Contingency planning is planning to mitigate the impacts of risk events, variances and failures, by making secondary plans, work- around, fall-back positions or ‘Plan Bs’ in case things go wrong or the original plan fails.
A simple example might be planning for the possibility that a new e-procurement system fails to go live on time planned. The contingency plan (Plan B) may involve measures such as maintaining the old system in parallel running, reverting to manual procurement processing, and/or contracting out e-procurement operations to a pre-selected, pre-briefed service provider. Such a plan might also include how Plan A will go back on track: what is the next opportunity to switch systems, and how can we ensure that the process delays or glitches have been solved? It will also include plans for stakeholder communication about the delay, the back-up plan, work-around arrangements, and so on.
The role of contingency planning
Contingency planning is important because of three of the fundamental principles of risk:
• Many risks cannot be completely eliminated. They may be caused by factors outside the organisation’s control (such as natural disasters, the outbreak of disease, terrorist attack or third pay action). Or the elimination of risk may require such tight programming and restriction of organisational activity as to be dysfunctional: eliminating discretion, flexibility, innovation and opportunity. Contingency planning is based on the recognition that ‘bad things happen.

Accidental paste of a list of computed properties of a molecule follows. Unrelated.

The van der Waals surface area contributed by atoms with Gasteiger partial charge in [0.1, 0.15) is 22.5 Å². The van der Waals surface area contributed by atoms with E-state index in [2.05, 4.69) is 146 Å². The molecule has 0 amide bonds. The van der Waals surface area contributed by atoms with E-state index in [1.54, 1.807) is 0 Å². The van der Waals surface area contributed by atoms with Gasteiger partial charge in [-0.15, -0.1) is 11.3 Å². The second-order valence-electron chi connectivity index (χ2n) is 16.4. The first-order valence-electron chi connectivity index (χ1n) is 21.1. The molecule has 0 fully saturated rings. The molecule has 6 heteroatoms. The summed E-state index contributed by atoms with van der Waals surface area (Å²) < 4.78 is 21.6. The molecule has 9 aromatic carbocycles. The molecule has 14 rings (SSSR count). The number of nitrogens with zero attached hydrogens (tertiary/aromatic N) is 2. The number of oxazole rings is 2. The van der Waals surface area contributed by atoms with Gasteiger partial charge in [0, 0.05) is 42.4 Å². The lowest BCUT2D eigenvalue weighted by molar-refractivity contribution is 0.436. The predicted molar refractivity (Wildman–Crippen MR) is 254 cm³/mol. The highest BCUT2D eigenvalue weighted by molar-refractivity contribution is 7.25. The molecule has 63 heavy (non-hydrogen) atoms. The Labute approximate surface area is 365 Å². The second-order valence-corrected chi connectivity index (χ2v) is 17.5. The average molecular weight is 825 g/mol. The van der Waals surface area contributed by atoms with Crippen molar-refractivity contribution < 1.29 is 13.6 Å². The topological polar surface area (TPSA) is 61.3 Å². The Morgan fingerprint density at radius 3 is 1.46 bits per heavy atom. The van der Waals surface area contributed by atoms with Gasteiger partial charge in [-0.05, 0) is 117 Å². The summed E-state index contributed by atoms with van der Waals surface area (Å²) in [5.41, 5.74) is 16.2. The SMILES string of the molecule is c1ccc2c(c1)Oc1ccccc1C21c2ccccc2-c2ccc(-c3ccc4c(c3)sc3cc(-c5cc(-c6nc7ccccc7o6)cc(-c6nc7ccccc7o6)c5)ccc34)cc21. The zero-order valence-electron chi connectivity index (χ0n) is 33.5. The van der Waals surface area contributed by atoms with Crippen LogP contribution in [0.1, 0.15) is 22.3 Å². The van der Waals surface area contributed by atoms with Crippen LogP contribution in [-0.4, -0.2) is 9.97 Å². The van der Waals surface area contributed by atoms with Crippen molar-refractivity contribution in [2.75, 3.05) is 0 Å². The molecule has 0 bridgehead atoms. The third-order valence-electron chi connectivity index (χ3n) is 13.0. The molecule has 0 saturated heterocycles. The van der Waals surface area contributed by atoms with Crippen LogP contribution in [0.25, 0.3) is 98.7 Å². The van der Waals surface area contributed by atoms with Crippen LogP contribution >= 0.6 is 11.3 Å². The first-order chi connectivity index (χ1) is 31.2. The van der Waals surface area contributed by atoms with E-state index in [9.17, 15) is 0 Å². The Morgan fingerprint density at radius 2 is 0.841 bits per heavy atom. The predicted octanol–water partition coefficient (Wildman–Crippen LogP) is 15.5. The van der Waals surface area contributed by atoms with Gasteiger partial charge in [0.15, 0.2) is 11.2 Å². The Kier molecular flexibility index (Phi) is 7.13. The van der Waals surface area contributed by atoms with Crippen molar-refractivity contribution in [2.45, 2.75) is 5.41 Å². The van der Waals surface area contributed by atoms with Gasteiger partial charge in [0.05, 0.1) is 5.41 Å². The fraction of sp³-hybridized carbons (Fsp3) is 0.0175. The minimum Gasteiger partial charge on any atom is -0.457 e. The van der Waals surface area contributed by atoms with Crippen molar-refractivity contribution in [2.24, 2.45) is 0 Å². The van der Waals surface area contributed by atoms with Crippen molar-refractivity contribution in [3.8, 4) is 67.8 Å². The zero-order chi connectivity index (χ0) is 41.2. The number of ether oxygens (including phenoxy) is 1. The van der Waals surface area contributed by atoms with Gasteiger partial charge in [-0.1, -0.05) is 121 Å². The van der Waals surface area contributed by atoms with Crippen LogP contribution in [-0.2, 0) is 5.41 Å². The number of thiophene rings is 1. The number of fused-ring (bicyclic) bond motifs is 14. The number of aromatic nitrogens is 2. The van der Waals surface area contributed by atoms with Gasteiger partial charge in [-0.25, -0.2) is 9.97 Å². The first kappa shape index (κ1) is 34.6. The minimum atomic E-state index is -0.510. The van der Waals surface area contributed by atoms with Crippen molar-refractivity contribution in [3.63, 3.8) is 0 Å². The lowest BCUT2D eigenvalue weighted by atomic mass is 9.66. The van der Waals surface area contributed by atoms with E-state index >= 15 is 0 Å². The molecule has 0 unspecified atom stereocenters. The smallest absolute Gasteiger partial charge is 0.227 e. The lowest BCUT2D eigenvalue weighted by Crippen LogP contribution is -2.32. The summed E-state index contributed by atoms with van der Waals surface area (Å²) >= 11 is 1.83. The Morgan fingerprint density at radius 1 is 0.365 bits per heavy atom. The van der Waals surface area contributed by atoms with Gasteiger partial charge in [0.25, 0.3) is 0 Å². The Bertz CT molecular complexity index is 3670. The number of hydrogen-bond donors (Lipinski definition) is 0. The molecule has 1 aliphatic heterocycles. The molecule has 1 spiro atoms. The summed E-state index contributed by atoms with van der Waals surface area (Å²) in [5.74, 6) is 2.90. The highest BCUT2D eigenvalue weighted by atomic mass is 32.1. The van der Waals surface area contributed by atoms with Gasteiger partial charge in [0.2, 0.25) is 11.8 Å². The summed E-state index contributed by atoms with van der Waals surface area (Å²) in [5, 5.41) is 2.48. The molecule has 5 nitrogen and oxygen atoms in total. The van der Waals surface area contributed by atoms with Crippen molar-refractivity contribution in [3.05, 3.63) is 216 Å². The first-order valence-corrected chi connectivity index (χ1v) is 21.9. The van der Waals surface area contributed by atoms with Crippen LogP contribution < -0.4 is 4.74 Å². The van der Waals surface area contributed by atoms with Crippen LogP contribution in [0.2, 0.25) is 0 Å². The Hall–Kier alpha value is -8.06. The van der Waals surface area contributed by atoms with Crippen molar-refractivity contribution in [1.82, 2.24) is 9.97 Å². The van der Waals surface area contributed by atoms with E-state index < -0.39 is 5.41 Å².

• Risks may be low-probability but high impact. A risk may be too unlikely to justify continual or costly measures to prevent its occurrence — but sufficiently high impact to justify planning for mitigation measures (minimising costs and consequences) if it does occur. Contingency planning is based on ‘thinking positive’ — but planning for the worst’.
• Risk mitigation is more effective when proactive than when reactive. Risk mitigation requires systematic planning, resourced employment and lead time for implementation all of which may be in short supply once a risk event has occurred, or is in the midst of occurring. Contingency planning is based on having plans and resources ready and waiting to be put into action when triggered.
Stages of Formulating Contingency Plans
1. Identify critical risks
2. Identify and evaluate solutions
3. Identify and document selected contingency response
4. Document what/who will trigger activation plan
5. Establish and train response leadership
6. Communicate the plan do that everyone can respond at need